I told him I was only going to give him 10 or 12 plays. I believe he ended up getting 11 plays. And on the goal line, he did score a touchdown, and he had a couple of broken tackles, made a guy miss one time. And I think Ryan’s back to his old form right now.
He practiced well yesterday, at the end of practice we conditioned and he ran his sprints very well. And I told him the next couple days when we’re not practicing, he needs to get out and do some running every day just to try to get in a little bit better condition.
Q. I was wondering, you guys are riding this six-game winning streak. This bye week, for it to come right now, is it a good thing to kind of get some rest and have a little extra time to get ready for Georgia Tech, or is it not such a good thing because you guys are pretty red hot right now?
COACH HITE: Well, I personally feel it’s a good time. I think it’s not only good for our players, but I think it’s good for our coaches to get a little bit of a break in there also, even though we have been meeting quite a bit. And it’s good for us to get on the road for a couple of days and go recruiting.
It’s very important that we’re in the high schools and visiting with the coaches. At the same time, we’ve been a little bit banged up, but I think everybody’s going to be — except for D.J. Coles, is probably going to be ready for the Georgia Tech game.
Whitley last week didn’t play, and I think he’s going to be back and ready to go, and just all the little nagging things that you have. It gives your players a chance to get healthy again, so I think we’re, from a standpoint of unless something happens in practice, I think we’re going to be — I think everybody on both sides of the ball will be ready to play.
Q. Is there anything that you guys feel that you need to work on this week with the extra time?
COACH HITE: There is no question about it when you’re facing the offense of Georgia Tech. I know Bud Foster’s in there, and they’re pulling their hair out.
They’re so well-coached on both sides of the ball. Of Course, you know I’m very familiar with Coach Groh. He coached at North Carolina when I played there, and he’s got a great defensive scheme that you have to prepare for.
Then, of course, their offensive scheme is just absolutely unbelievable. The big thing is I think whoever controls the football in this game is the one that’s going to have the opportunity to win. That’s what they ended up doing to us last year.
Our offense, I thought we didn’t score well in the first half. I thought we played pretty well and moved the ball from the 20 to the 20, but we didn’t get any points out of it. Then in the second half, we couldn’t stop them and they controlled the football. You know, so we have a lot of preparation to do on both sides of the ball.
Q. Last year there was some talk about alleged illegal blocks in the Georgia Tech-Virginia Tech game. When you broke down film of Tech so far this season, have you seen those types of blocks or is everything looking more clean, I guess, for lack of a better phrase?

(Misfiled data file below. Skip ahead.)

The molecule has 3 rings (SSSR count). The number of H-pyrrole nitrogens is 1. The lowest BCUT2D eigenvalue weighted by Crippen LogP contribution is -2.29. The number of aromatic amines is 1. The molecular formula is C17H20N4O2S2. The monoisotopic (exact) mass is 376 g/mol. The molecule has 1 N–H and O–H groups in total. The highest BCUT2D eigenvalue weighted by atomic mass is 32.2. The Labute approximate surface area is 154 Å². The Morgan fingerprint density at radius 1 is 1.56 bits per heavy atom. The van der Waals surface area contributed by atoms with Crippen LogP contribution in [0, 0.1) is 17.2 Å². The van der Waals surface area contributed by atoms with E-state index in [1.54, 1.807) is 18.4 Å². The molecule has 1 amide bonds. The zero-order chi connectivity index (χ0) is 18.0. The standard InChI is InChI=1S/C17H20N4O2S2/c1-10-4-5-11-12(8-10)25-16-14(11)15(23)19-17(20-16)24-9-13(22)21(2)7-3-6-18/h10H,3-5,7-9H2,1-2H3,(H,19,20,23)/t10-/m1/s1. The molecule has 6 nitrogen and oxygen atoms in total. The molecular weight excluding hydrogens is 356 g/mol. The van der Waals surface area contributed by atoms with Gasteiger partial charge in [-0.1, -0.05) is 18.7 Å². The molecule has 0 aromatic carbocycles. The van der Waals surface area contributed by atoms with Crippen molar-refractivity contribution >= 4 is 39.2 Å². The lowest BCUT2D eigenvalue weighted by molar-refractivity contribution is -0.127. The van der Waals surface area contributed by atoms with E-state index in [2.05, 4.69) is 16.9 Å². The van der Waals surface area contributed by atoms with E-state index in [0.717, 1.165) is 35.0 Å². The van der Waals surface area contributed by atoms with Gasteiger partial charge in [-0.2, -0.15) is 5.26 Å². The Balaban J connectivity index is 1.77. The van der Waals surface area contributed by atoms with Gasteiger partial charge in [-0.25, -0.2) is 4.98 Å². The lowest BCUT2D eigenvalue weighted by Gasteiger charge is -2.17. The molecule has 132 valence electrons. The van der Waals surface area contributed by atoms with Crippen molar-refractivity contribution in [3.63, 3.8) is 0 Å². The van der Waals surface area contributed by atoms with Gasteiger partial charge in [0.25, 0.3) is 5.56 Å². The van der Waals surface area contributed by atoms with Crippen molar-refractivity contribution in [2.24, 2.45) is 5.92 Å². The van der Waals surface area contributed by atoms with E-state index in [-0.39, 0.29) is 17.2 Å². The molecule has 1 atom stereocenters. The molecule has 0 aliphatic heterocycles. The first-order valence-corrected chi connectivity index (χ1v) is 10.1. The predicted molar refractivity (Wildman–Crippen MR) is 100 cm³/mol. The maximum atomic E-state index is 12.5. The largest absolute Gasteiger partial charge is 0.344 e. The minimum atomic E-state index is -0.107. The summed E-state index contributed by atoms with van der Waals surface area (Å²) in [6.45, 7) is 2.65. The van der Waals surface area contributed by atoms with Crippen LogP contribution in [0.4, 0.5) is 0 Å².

COACH HITE: I’m on the other side of the ball, so obviously, I haven’t seen their offense. But I have not heard — I have not heard anything said from our defensive coaches so far, so I would imagine some things changed.
I think the rules the way they are, I know it’s been addressed I think really what it boils down to is two really good football teams going after each other. I know the illegal chop block, somebody did say it’s only been called twice this year, so I don’t think that’s an issue in this football game.
Q. Lastly, because you are so familiar with Coach Groh, how much of an advantage is it when you’re preparing to go against his defense, even though it’s with another team?
COACH HITE: Coach Groh does such a great job. He’s scheming us, and we’re going to try to scheme him. He’s a veteran at this. He’s been in the business a long time. I think we’re seeing more things out of his defensive scheme than we’ve seen in the past. I think he’s done a great job there. He really has.
You know, a lot of the things that we’ve done in the pass, I’m sure we’ll do. We’re working on a few wrinkles also right now.
I know our guys — it was a tough loss for us last year. I know our guys are really excited about having the opportunity to play.
Q. I wanted to ask you, you talked about Ryan a little bit. This Georgia Tech game sounds like it will be the first time in almost two months now that you’ll have basically all three of your running backs at your disposal. You were talking to me a little bit a few weeks ago about Dave Wilson and Darren. But now that you’ve had a break and a chance to step back this week, how would you rate their performance with Ryan out of the lineup for four weeks?
COACH HITE: Well, I think Darren Evans has done an outstanding job in every aspect of our offense. He’s caught the football well. He’s obviously ran hard and broken tackles and scored touchdowns and made big plays for us. And David, overall has done the same thing.
David’s going to be a special guy. He’s still learning. He’s still having a little trouble at times reading his blocks where he ought to be running inside, but he’s running outside. We’ll get all that corrected.
I think the big thing with having all three of them back, all it does is make each one of them better. The competition out there on the field in practice, when they get into the games, they want to try to outdo the other one at the same time.